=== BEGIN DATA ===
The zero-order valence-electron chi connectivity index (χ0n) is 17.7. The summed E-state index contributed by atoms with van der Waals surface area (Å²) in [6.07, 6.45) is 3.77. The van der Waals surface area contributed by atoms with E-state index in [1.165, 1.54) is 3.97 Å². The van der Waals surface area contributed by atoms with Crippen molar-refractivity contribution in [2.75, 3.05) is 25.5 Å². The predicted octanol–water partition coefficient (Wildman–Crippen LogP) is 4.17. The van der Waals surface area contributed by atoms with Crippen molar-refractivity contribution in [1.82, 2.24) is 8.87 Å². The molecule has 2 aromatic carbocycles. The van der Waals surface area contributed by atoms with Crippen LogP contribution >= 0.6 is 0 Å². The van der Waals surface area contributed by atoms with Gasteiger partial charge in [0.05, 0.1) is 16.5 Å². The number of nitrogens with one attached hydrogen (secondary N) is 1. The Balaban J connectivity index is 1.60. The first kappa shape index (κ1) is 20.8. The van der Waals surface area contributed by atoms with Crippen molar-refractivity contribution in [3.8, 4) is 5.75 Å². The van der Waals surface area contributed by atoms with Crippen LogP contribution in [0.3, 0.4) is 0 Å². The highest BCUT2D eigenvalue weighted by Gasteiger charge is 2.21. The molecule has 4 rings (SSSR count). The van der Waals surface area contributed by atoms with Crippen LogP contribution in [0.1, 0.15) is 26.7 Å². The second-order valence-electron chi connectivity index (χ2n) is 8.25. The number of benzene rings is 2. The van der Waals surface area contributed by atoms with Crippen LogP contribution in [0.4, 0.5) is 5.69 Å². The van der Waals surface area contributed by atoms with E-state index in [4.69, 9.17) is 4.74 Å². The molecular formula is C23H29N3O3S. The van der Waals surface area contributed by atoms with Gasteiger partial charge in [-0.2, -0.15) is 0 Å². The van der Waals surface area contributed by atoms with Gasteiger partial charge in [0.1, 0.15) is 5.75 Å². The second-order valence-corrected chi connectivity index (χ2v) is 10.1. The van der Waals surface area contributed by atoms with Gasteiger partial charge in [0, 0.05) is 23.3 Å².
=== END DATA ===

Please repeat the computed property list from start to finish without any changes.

The zero-order valence-electron chi connectivity index (χ0n) is 17.7. The summed E-state index contributed by atoms with van der Waals surface area (Å²) in [6.07, 6.45) is 3.77. The van der Waals surface area contributed by atoms with E-state index in [1.165, 1.54) is 3.97 Å². The van der Waals surface area contributed by atoms with Crippen molar-refractivity contribution in [2.75, 3.05) is 25.5 Å². The predicted octanol–water partition coefficient (Wildman–Crippen LogP) is 4.17. The van der Waals surface area contributed by atoms with Crippen molar-refractivity contribution in [1.82, 2.24) is 8.87 Å². The molecule has 2 aromatic carbocycles. The van der Waals surface area contributed by atoms with Crippen LogP contribution >= 0.6 is 0 Å². The van der Waals surface area contributed by atoms with Gasteiger partial charge in [0.05, 0.1) is 16.5 Å². The number of nitrogens with one attached hydrogen (secondary N) is 1. The Balaban J connectivity index is 1.60. The first kappa shape index (κ1) is 20.8. The van der Waals surface area contributed by atoms with Crippen molar-refractivity contribution in [3.8, 4) is 5.75 Å². The van der Waals surface area contributed by atoms with Crippen LogP contribution in [0.3, 0.4) is 0 Å². The highest BCUT2D eigenvalue weighted by Gasteiger charge is 2.21. The molecule has 4 rings (SSSR count). The van der Waals surface area contributed by atoms with Crippen LogP contribution in [0.1, 0.15) is 26.7 Å². The second-order valence-electron chi connectivity index (χ2n) is 8.25. The number of benzene rings is 2. The van der Waals surface area contributed by atoms with Crippen LogP contribution in [0.4, 0.5) is 5.69 Å². The van der Waals surface area contributed by atoms with E-state index in [4.69, 9.17) is 4.74 Å². The molecular formula is C23H29N3O3S. The van der Waals surface area contributed by atoms with Gasteiger partial charge in [-0.2, -0.15) is 0 Å². The van der Waals surface area contributed by atoms with Gasteiger partial charge in [0.1, 0.15) is 5.75 Å². The second-order valence-corrected chi connectivity index (χ2v) is 10.1. The van der Waals surface area contributed by atoms with Gasteiger partial charge in [0, 0.05) is 23.3 Å².